Jonathan Foreman (Standpoint) was in Mumbai during the terrorist attacks and captures the eerie quiet of the city for much the stand-off:
‘I cross to the other side of the peninsula to the Oberoi-Trident complex, a hotel that spreads across several buildings. Here there are cameras set up and a bigger crowd on the sea wall. The hotel is lit up but there are no fires blazing and no troops standing guard with the handful of police who shout if you go too far past the line of fire trucks. There is no rope keeping everyone back, no bank of fierce paramilitary or military men of the kind you would find at such a scene in Britain or America. Young female Indian newsreaders look bored between takes – it’s the women who get the nightshift. It’s as if everyone’s taking a break from the crisis until morning’ (‘Four days of terror in Mumbai‘).
Arkady Ostrovsky (The Economist, Foreign Policy) charts Russians’ response to the recession, and how it is starting to break the ‘social contract… premised on an authoritarian state delivering rising incomes and resurgent power’:
‘…as financial resources become scarcer, it is likely that an increasingly desperate Kremlin will resort to greater violence and repression to maintain its splintering social contract. This was vividly demonstrated in December during riots in Vladivostok, in Russia’s Pacific Far East… The brutality with which these units dispersed the demonstrators shocked even the local police’ (‘Reversal of fortune‘).
‘State TV in the USSR did not report the clashes’ Ostrovsky writes, and neither did much Western media. Not because they were not important but because there was no-one there. Even those that did report from Russia (such as Isabel Gorst for the Financial Times and Tom Parfitt for the Guardian) could only report second hand since they were reporting from Moscow – 10 time zones west of Vladivostok.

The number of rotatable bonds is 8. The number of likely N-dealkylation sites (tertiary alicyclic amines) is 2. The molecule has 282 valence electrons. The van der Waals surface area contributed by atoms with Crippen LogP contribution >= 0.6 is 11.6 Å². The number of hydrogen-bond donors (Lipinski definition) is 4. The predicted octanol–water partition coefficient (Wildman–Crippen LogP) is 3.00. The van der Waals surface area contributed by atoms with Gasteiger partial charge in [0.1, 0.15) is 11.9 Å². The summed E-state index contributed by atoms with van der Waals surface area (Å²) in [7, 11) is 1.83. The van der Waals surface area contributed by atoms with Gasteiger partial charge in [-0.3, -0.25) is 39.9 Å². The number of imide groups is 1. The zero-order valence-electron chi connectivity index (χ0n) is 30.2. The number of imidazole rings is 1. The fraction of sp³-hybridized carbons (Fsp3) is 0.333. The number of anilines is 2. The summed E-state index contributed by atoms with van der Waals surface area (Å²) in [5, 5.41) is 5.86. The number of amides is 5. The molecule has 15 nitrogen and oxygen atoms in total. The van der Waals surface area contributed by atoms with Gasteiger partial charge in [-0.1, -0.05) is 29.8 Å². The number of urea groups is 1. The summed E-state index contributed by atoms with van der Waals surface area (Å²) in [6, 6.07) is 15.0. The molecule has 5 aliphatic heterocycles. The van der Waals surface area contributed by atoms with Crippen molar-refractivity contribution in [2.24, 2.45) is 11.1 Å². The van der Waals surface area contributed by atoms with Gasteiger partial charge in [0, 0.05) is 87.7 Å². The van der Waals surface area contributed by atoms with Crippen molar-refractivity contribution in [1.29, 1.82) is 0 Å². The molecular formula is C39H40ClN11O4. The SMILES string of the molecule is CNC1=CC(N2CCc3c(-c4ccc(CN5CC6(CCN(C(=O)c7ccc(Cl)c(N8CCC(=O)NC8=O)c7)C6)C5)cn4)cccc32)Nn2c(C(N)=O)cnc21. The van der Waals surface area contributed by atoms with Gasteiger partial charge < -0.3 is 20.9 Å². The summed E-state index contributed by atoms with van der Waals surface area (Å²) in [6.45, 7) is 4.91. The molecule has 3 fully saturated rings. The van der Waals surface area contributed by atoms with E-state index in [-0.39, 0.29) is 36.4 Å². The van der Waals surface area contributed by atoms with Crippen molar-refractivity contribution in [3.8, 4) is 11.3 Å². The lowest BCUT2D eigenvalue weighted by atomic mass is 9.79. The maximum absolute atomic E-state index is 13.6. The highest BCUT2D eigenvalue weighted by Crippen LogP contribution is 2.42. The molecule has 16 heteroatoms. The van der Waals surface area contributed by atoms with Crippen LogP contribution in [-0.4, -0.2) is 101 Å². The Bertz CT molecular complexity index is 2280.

And therein lies the problem, who will bear witness on the ground in the future? If it is ‘citizen journalists’, will they feel the same obligation to verify sources, to dig around official accounts, and to put themselves in physical danger as these journalists have? Perhaps.
And what happens if these things do not get reported at all? Well, the response to the lack of coverage of riots in Vladivostok might give us a clue:
‘When protesters realized that state television failed to report the clashes, their rage, initially aimed against a particular economic measure, turned against the entire political system’.
Long may good reporting – ‘from the ground up’ in Martha Gellhorn’s evocative phrase
Other longlisted journalists include: Ian Cobain (The Guardian), Amelia Gentleman (The Guardian), Paul Lewis (The Guardian), Anthony Loyd (The Times), Hamish McRae (The Independent), Cathy Newman (Channel 4 News), David Reynolds (BBC), Robert Verkaik (The Independent, The Independent on Sunday)
For a complete list of the Orwell Prize longlists – journalism, books, and blogs – go to http://www.theorwellprize.co.uk/the-award/long-books.aspx?year=1736.
The Media Standards Trust runs the Orwell Prize with the Director, Professor Jean Seaton, and with the support of the Media Standards Trust, Political Quarterly and the Orwell Trust.
[A version of this article was first published at PBS MediaShift IdeasLab]
On a news organization’s list of priorities, publishing articles as ‘linked data’ probably comes slightly above remembering to turn the computer monitors off in the evening and slightly below getting a new coffee machine.
It shouldn’t, and I’ll list 10 reasons why.
Before I do I should briefly explain what I mean by ‘linked data’. Linked data is a way of publishing information so that it can easily – and automatically – be linked to other, similar data on the web. For example, if I refer to ‘Paris’ in a news article it’s not immediately apparent to search engines whether that is Paris – France, Paris – Texas, or Paris Hilton (or indeed another Paris entirely). If published in linked data Paris would be linked to another reference point that would make clear which one it referred to (e.g. to the entry for Paris, France on dbpedia – the structured data version of wikipedia).